Hot Economic growth leads the Bank of Canada to increase its benchmark interest rate
Today, the Bank of Canada increased its overnight interest rate to 4.75% (+0.25% from April) because of higher-than-expected growth in Canada’s economy in the first quarter and the view that monetary policy was not yet restrictive enough to bring inflation down to target.
Leading up to today’s announcement, many economists feared that the BoC would have no choice but to raise rates in the face of persistent inflation and recent GDP growth. Their fears were founded.
To understand the Bank’s thinking on this important topic, we highlight its latest observations below:
Inflation facts and outlook
- In Canada, Consumer Price Index (CPI) inflation “ticked up in April” to 4.4%, the first increase in 10 months, with prices for a broad range of goods and services coming in higher than expected
- Goods price inflation increased, despite lower energy costs
- Services price inflation remained elevated, reflecting strong demand and a tight labour market
- The Bank continues to expect CPI inflation to ease to around 3% in the summer, as lower energy prices “feed through” and last year’s large price gains “fall out” of the yearly data
- However, with three-month measures of core inflation running in the 3.50%-4% range for several months and excess demand persisting, concerns have increased that CPI inflation could get stuck materially above the 2% target
Canadian housing and economic performance
- Canada’s economy was stronger than expected, with GDP growth of 3.1% in Q1 2023
- Consumption growth was “surprisingly strong and broad-based,” even after accounting for the boost from population gains
- Demand for services continued to rebound
- Spending on “interest-sensitive goods” increased and, more recently, “housing market activity has picked up”
- The labour market remains tight: higher immigration and participation rates are expanding the supply of workers but new workers have been quickly hired, reflecting continued strong demand for labour
- Overall, excess demand in the economy looks to be “more persistent” than anticipated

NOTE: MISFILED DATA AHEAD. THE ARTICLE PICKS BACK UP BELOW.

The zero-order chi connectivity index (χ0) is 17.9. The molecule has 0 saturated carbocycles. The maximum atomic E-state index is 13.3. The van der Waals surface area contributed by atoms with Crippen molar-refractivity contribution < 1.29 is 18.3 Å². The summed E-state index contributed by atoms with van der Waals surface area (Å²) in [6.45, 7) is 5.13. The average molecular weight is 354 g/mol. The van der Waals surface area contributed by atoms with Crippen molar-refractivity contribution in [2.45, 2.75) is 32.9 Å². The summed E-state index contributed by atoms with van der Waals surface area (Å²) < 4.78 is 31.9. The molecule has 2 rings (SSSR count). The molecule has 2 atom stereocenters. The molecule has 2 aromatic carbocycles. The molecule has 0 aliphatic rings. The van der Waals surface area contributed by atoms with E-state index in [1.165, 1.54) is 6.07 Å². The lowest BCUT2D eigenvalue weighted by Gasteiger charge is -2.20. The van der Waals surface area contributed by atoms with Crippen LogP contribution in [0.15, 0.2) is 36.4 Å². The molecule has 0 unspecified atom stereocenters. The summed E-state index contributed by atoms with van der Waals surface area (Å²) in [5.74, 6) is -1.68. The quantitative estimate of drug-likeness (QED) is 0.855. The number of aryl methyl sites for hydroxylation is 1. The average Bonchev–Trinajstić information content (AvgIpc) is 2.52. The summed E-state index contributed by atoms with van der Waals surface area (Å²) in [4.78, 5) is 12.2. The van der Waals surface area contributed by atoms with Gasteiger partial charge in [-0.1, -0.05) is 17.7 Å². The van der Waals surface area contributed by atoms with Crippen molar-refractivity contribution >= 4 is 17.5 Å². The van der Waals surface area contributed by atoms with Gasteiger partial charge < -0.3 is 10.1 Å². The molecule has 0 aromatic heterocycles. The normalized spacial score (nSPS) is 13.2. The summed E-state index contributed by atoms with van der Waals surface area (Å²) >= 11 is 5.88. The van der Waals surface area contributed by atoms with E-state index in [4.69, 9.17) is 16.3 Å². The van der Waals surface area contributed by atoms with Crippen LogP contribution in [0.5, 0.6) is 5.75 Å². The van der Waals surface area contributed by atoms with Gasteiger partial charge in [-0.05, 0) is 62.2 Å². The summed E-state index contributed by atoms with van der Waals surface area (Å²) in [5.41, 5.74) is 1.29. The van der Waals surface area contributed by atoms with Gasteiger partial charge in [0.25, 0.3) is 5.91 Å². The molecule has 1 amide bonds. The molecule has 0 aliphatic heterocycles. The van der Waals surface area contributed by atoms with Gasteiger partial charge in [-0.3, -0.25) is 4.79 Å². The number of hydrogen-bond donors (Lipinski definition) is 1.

Global economic performance and outlook
- Globally, consumer price inflation is coming down, largely reflecting lower energy prices compared to a year ago, but underlying inflation remains stubbornly high
- While economic growth around the world is softening in the face of higher interest rates, major central banks are signalling that interest rates may have to rise further to restore price stability
- In the United States, the economy is slowing, although consumer spending remains surprisingly resilient and the labour market is still tight
- Economic growth has essentially stalled in Europe but upward pressure on core prices is persisting
- Growth in China is expected to slow after surging in the first quarter
- Financial conditions have tightened back to those seen before the bank failures in the United States and Switzerland
Summary and Outlook
The BoC said that based on the “accumulation of evidence,” its Governing Council decided to increase its policy interest rate, “reflecting our view that monetary policy was not sufficiently restrictive to bring supply and demand back into balance and return inflation sustainably to the 2% target.”
The Bank says quantitative tightening is complementing the restrictive stance of monetary policy and normalizing the Bank’s balance sheet.
Going forward, the Bank said it will continue to assess the dynamics of core inflation and the outlook for CPI inflation with particular focus on “ evaluating whether the evolution of excess demand, inflation expectations, wage growth and corporate pricing behaviour are consistent with achieving” its inflation target.
Once again, the Bank repeated its mantra that it “remains resolute in its commitment to restoring price stability for Canadians.”
With today’s announcement now behind us, a new round of speculation will begin in advance of the Bank’s next policy announcement on July 12th.
Odds of New Rates
Market odds now have a July 12 hike at a 61% probability, with potentially another increase by December.
Just 1 more Prime Rate increase would take the benchmark prime rate from 6.95% at the end of today to a nosebleed 7.20% (last seen in February 2001).
There may well be another Prime Rate increase on July. We have strategies to beat these rates so please call and we can sort out a situation that works for you.